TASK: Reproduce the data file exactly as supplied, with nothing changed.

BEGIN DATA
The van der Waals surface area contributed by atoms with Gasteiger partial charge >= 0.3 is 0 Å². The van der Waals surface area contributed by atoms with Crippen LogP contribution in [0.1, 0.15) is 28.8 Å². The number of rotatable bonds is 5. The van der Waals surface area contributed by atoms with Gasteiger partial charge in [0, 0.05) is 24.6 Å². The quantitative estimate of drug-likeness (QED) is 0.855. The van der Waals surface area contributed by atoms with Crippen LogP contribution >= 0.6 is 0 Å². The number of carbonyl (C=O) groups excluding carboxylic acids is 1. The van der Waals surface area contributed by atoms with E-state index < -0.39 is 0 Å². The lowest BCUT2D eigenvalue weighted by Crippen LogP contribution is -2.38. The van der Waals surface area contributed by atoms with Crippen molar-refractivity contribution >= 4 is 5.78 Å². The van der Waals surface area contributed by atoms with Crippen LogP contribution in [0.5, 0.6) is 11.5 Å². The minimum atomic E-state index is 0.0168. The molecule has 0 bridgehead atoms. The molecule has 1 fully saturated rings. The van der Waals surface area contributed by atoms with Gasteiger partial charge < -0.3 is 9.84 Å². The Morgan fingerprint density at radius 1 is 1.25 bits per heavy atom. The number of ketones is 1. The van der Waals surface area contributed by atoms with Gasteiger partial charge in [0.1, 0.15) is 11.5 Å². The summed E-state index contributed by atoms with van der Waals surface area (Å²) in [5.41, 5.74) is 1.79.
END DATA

The van der Waals surface area contributed by atoms with Gasteiger partial charge >= 0.3 is 0 Å². The van der Waals surface area contributed by atoms with Crippen LogP contribution in [0.1, 0.15) is 28.8 Å². The number of rotatable bonds is 5. The van der Waals surface area contributed by atoms with Gasteiger partial charge in [0, 0.05) is 24.6 Å². The quantitative estimate of drug-likeness (QED) is 0.855. The van der Waals surface area contributed by atoms with Crippen LogP contribution >= 0.6 is 0 Å². The number of carbonyl (C=O) groups excluding carboxylic acids is 1. The van der Waals surface area contributed by atoms with E-state index < -0.39 is 0 Å². The lowest BCUT2D eigenvalue weighted by Crippen LogP contribution is -2.38. The van der Waals surface area contributed by atoms with Crippen molar-refractivity contribution >= 4 is 5.78 Å². The van der Waals surface area contributed by atoms with Crippen LogP contribution in [0.5, 0.6) is 11.5 Å². The minimum atomic E-state index is 0.0168. The molecule has 0 bridgehead atoms. The molecule has 1 fully saturated rings. The van der Waals surface area contributed by atoms with Gasteiger partial charge < -0.3 is 9.84 Å². The Morgan fingerprint density at radius 1 is 1.25 bits per heavy atom. The number of ketones is 1. The van der Waals surface area contributed by atoms with Gasteiger partial charge in [0.1, 0.15) is 11.5 Å². The summed E-state index contributed by atoms with van der Waals surface area (Å²) in [5.41, 5.74) is 1.79.